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"What gives divers on the Lakes an extra charge," according to Diving Times publisher Mike Kohut (paraphrased in the Great Lakes Reporter, May/June 1990), "is what hasn't been found--such as a captured German World War I submarine which was scuttled decades ago by the U.S. Navy somewhere in Lake Michigan, or 250 General Motors prototype cars dumped in Lake Erie in the 1920s."

Why so quiet? "Since January, [Maureen] Dolan [of the Chicago Electric Options Campaign] has seen a dramatic decline in the number of newspaper and magazine articles related to Edison at a time when she says the media could be playing a tremendous educational role" about the renewal--or nonrenewal--of the electricity giant's Chicago franchise, writes Dale Eastman in New City (June 21-July 4)."Last May, it took a small weekly newspaper, the News Star, to break a highly newsworthy event--the release of a long-awaited engineering study, the Komanoff Report. The report, which had been commissioned months earlier by Mayor Eugene Sawyer's Energy Task Force, indicated that the lowest-cost approach for the city to take would be a short-term franchise renewal with Edison that required the company to implement energy efficiency programs. The report also indicated that 'acquisition of some or all Edison facilities within the City and establishment of a City-owned electric utility system is a viable option,' although the cost savings predicted in an early report for a buy-out had 'diminished.'"

Escape. Larry O'Toole reflects in At the Door (Summer 1990), newsletter of the Saint Francis House on North Kenmore: "A couple of years ago I was riding [my bicycle] down the street after just leaving my apartment. I was stopped at a red light and a young Mexican boy on the sidewalk looked at me and asked, 'Where are you going?' I smiled and said, 'Wisconsin' as the light changed. I glanced at him one last time and I saw an amazed and puzzled look on his face, as if a new possibility occurred to him which he had never thought of before."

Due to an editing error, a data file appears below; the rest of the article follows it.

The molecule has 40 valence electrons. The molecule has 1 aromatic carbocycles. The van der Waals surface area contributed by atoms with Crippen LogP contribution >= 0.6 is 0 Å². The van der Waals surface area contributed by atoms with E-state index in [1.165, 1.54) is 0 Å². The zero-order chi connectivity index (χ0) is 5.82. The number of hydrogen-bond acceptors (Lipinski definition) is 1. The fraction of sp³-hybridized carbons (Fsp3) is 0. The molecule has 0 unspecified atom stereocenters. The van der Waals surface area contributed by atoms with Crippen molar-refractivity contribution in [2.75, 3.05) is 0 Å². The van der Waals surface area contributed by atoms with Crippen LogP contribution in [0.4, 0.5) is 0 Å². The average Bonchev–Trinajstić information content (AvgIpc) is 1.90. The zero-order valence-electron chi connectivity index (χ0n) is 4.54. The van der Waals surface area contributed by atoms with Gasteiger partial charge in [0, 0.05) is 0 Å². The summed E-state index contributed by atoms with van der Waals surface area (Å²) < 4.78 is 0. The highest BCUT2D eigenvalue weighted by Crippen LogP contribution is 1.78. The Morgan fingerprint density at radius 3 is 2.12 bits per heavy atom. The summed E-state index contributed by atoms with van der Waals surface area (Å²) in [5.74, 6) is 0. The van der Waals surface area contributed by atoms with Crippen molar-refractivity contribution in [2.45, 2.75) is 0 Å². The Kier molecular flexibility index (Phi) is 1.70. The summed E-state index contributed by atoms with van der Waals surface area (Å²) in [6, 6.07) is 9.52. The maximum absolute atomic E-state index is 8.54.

"He dressed like Humphrey Bogart, spoke with the flair (but not the prophetic tone) of John L. Lewis and the proletarian gruffness of Nelson Algren, and played the media like Andy Warhol"--Chicago native and community organizer extraordinaire Saul Alinsky, as described by Michael Kazin in Tikkun (May/June 1990). "Unfortunately, while the rebel's reputation grew, most of the projects he started were faltering. In Chicago [for example], the Back of the Yards Council exerted its formidable muscle to keep black families from moving in." How come? "The fault lies...in the original concept of 'community organizing' itself. Independent neighborhood groups, despite the idealism and elan with which they often begin, invariably devolve into either well-meaning but narrow exercises in self-help or bristling fronts to ward off 'outsiders.' Unless they link up to a larger ideological tradition and movement, the strong, steady current of particular needs and prejudices erodes the fine founding notions of 'the people' rising to claim their birthright and transform society. In fact, the two main waves of Alinskyite organizing both crested on the energy of national crusades--first the CIO and then the African-American freedom movement. As [Alinsky biographer Sanford] Horwitt recounts, the Temporary Woodlawn Organization, Alinsky's first and most successful project in the black community, really took off only when it sponsored a mass rally in 1961 to support the Freedom Riders, just returned from their heroic and bloody trip through the Deep South. Alinsky refused to make such broader connections permanent, arguing that while ideological movements rise and fall, pragmatic organizations are forever."

We find we can do without it six months of the year. Century 21 Real Estate, in its guide to "top corporation relocation markets," claims that Los Angeles, unlike Chicago, has a "year-round climate."

Those who don't give a damn can wear red. At the "Single Mingle Mile" on July 29, promoters say, "singles will be wearing yellow competition numbers and married people will wear green to facilitate mingling."

Letters we didn't need to finish. "Now that recent developments in Poland have catapulted things Polish to front-page status, [Wodka Wyborowa] may well be the most 'politically correct' vodka for today."

Paul Simon remembers the first peace dividend (Congressional Record, June 14): "Within 3 years of the end of [World War II], defense spending was reduced 90 percent...And what some saw as a Great Depression coming on the heels of that drop in spending, turned into a huge growth in our economy."

"There is a strong element of hypocrisy in the so-called 'tax revolt,'" writes editor David H. Roeder in Chicago Enterprise (July/August 1990). "By and large, it is a protest from a privileged class: homeowners who chortle about their increasing property values but scream when the tax bills reflect the real-estate market."

Art accompanying story in printed newspaper (not available in this archive): illustration/Carl Kock.

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